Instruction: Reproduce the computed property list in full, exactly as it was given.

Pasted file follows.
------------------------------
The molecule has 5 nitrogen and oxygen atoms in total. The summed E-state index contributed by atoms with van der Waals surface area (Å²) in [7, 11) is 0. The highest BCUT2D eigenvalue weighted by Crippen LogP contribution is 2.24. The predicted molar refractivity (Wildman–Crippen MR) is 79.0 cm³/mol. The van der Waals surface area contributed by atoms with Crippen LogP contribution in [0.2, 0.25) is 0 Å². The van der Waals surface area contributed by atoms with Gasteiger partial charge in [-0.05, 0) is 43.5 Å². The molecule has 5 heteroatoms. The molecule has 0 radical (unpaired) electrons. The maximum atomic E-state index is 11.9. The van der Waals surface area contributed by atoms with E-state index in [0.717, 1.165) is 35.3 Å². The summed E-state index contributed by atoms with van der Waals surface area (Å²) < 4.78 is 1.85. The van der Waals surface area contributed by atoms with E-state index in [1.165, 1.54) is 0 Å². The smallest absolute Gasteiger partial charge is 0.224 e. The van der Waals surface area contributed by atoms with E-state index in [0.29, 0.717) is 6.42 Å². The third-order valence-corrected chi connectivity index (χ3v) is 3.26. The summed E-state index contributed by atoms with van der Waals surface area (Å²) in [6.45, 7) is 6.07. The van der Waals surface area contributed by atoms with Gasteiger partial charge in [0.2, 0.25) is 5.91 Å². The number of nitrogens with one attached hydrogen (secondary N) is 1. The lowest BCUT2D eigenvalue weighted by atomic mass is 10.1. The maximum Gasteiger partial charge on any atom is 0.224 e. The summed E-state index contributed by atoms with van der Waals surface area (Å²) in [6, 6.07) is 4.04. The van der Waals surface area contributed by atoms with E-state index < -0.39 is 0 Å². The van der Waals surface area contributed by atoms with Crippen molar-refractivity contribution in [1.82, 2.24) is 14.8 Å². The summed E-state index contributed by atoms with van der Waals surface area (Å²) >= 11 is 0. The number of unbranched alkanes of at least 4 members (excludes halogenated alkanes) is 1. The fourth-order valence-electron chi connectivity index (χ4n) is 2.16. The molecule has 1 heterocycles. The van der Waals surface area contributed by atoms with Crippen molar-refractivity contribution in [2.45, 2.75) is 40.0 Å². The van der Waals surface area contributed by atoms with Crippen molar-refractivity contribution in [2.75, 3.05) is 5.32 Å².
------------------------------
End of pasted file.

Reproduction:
The molecule has 5 nitrogen and oxygen atoms in total. The summed E-state index contributed by atoms with van der Waals surface area (Å²) in [7, 11) is 0. The highest BCUT2D eigenvalue weighted by Crippen LogP contribution is 2.24. The predicted molar refractivity (Wildman–Crippen MR) is 79.0 cm³/mol. The van der Waals surface area contributed by atoms with Crippen LogP contribution in [0.2, 0.25) is 0 Å². The van der Waals surface area contributed by atoms with Gasteiger partial charge in [-0.05, 0) is 43.5 Å². The molecule has 5 heteroatoms. The molecule has 0 radical (unpaired) electrons. The maximum atomic E-state index is 11.9. The van der Waals surface area contributed by atoms with E-state index in [0.717, 1.165) is 35.3 Å². The summed E-state index contributed by atoms with van der Waals surface area (Å²) < 4.78 is 1.85. The van der Waals surface area contributed by atoms with E-state index in [1.165, 1.54) is 0 Å². The smallest absolute Gasteiger partial charge is 0.224 e. The van der Waals surface area contributed by atoms with E-state index in [0.29, 0.717) is 6.42 Å². The third-order valence-corrected chi connectivity index (χ3v) is 3.26. The summed E-state index contributed by atoms with van der Waals surface area (Å²) in [6.45, 7) is 6.07. The van der Waals surface area contributed by atoms with Gasteiger partial charge in [0.2, 0.25) is 5.91 Å². The number of nitrogens with one attached hydrogen (secondary N) is 1. The lowest BCUT2D eigenvalue weighted by atomic mass is 10.1. The maximum Gasteiger partial charge on any atom is 0.224 e. The summed E-state index contributed by atoms with van der Waals surface area (Å²) in [6, 6.07) is 4.04. The van der Waals surface area contributed by atoms with E-state index < -0.39 is 0 Å². The van der Waals surface area contributed by atoms with Crippen molar-refractivity contribution in [1.82, 2.24) is 14.8 Å². The summed E-state index contributed by atoms with van der Waals surface area (Å²) >= 11 is 0. The number of unbranched alkanes of at least 4 members (excludes halogenated alkanes) is 1. The fourth-order valence-electron chi connectivity index (χ4n) is 2.16. The molecule has 1 heterocycles. The van der Waals surface area contributed by atoms with Crippen molar-refractivity contribution in [2.45, 2.75) is 40.0 Å². The van der Waals surface area contributed by atoms with Crippen molar-refractivity contribution in [2.75, 3.05) is 5.32 Å².